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The use of invasive techniques, angiography and indicator dilution, for quantification of valvular regurgitations


Krayenbuehl, H P; Ritter, M; Hess, O M; Hirzel, H (1987). The use of invasive techniques, angiography and indicator dilution, for quantification of valvular regurgitations. European Heart Journal, 8(suppl C):1-9.

Abstract

Angiographic techniques have been used for the quantification of mitral or aortic and rarely tricuspid regurgitation. Mitral or aortic regurgitant volume per beat and the regurgitation fraction (fao and fm, respectively) are obtained from the angiographic determination of total left ventricular stroke volume (TSV) and forward stroke volume (FSV) estimated by a different technique. Although this procedure is generally accepted as the gold standard for quantification of left heart regurgitations, there are several limitations: In the presence of mitral and aortic regurgitation no separate quantification of fao and fm is feasible; heart rate at the time of determination of FSV (from Fick or dye dilution cardiac output) and of TSV (angio) may be different; there is a tendency to consistently overestimate stroke volume by angio techniques; repeated estimations of TSV by angio are influenced by the circulatory effects of the contrast dye. In contrast indicator dilution techniques, where upstream and downstream sampling allow the simultaneous estimation of forward and regurgitant flow, the accuracy of the determination of FSV is well established and repeated estimations of fao and fm are possible because the indicators do not have cardiovascular effects. These methods are, however, crucially dependent on thorough mixing of the regurgitant volume with the blood in the upstream chamber. In 23 patients with isolated aortic regurgitation there was a positive correlation between fao evaluated by thermodilution and fao determined by the biplane angio-Fick method (r = 0.59). fao by thermodilution averaged 0.40 and fao by angio-Fick 0.46 (NS). In 23 patients with isolated mitral regurgitation there was also a positive correlation between fm determined by thermodilution and fm determined by angio-Fick (r = 0.71). However, fm by thermodilution was consistently smaller than fm by angio-Fick (average values 0.45 and 0.55, respectively, P < 0.005)

Abstract

Angiographic techniques have been used for the quantification of mitral or aortic and rarely tricuspid regurgitation. Mitral or aortic regurgitant volume per beat and the regurgitation fraction (fao and fm, respectively) are obtained from the angiographic determination of total left ventricular stroke volume (TSV) and forward stroke volume (FSV) estimated by a different technique. Although this procedure is generally accepted as the gold standard for quantification of left heart regurgitations, there are several limitations: In the presence of mitral and aortic regurgitation no separate quantification of fao and fm is feasible; heart rate at the time of determination of FSV (from Fick or dye dilution cardiac output) and of TSV (angio) may be different; there is a tendency to consistently overestimate stroke volume by angio techniques; repeated estimations of TSV by angio are influenced by the circulatory effects of the contrast dye. In contrast indicator dilution techniques, where upstream and downstream sampling allow the simultaneous estimation of forward and regurgitant flow, the accuracy of the determination of FSV is well established and repeated estimations of fao and fm are possible because the indicators do not have cardiovascular effects. These methods are, however, crucially dependent on thorough mixing of the regurgitant volume with the blood in the upstream chamber. In 23 patients with isolated aortic regurgitation there was a positive correlation between fao evaluated by thermodilution and fao determined by the biplane angio-Fick method (r = 0.59). fao by thermodilution averaged 0.40 and fao by angio-Fick 0.46 (NS). In 23 patients with isolated mitral regurgitation there was also a positive correlation between fm determined by thermodilution and fm determined by angio-Fick (r = 0.71). However, fm by thermodilution was consistently smaller than fm by angio-Fick (average values 0.45 and 0.55, respectively, P < 0.005)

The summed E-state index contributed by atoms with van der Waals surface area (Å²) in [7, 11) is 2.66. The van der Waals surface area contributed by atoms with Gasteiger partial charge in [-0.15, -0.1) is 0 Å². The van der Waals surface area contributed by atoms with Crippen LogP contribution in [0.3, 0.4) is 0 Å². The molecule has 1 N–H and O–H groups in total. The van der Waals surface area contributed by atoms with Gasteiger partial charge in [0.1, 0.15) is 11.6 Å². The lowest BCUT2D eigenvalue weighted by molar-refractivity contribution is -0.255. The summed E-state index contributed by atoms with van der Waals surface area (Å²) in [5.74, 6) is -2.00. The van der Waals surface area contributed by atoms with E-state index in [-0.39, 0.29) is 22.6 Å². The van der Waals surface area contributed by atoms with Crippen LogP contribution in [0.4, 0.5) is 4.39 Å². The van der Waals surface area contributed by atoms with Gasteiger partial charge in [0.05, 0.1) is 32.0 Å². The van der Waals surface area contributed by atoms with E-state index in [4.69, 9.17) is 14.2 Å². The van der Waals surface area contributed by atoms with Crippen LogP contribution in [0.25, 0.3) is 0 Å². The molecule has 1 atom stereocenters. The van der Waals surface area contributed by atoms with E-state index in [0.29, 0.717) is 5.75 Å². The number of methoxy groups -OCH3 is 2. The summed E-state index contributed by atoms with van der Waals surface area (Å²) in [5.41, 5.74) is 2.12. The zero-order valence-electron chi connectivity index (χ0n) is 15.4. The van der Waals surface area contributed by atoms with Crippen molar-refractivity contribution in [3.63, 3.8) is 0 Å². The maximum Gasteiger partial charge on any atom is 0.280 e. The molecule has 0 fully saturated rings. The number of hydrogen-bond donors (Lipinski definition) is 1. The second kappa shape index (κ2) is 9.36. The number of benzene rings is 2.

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Additional indexing

Item Type:Journal Article, refereed, original work
Communities & Collections:National licences > 142-005
Dewey Decimal Classification:570 Life sciences; biology
610 Medicine & health
Language:English
Date:2 August 1987
Deposited On:18 Oct 2018 09:53
Last Modified:24 Nov 2018 03:06
Publisher:Oxford University Press
ISSN:0195-668X
OA Status:Green
Free access at:Publisher DOI. An embargo period may apply.
Publisher DOI:https://doi.org/10.1093/eurheartj/8.suppl_c.1
Related URLs:https://www.swissbib.ch/Search/Results?lookfor=nationallicenceoxford101093eurheartj8suppl_C1 (Library Catalogue)

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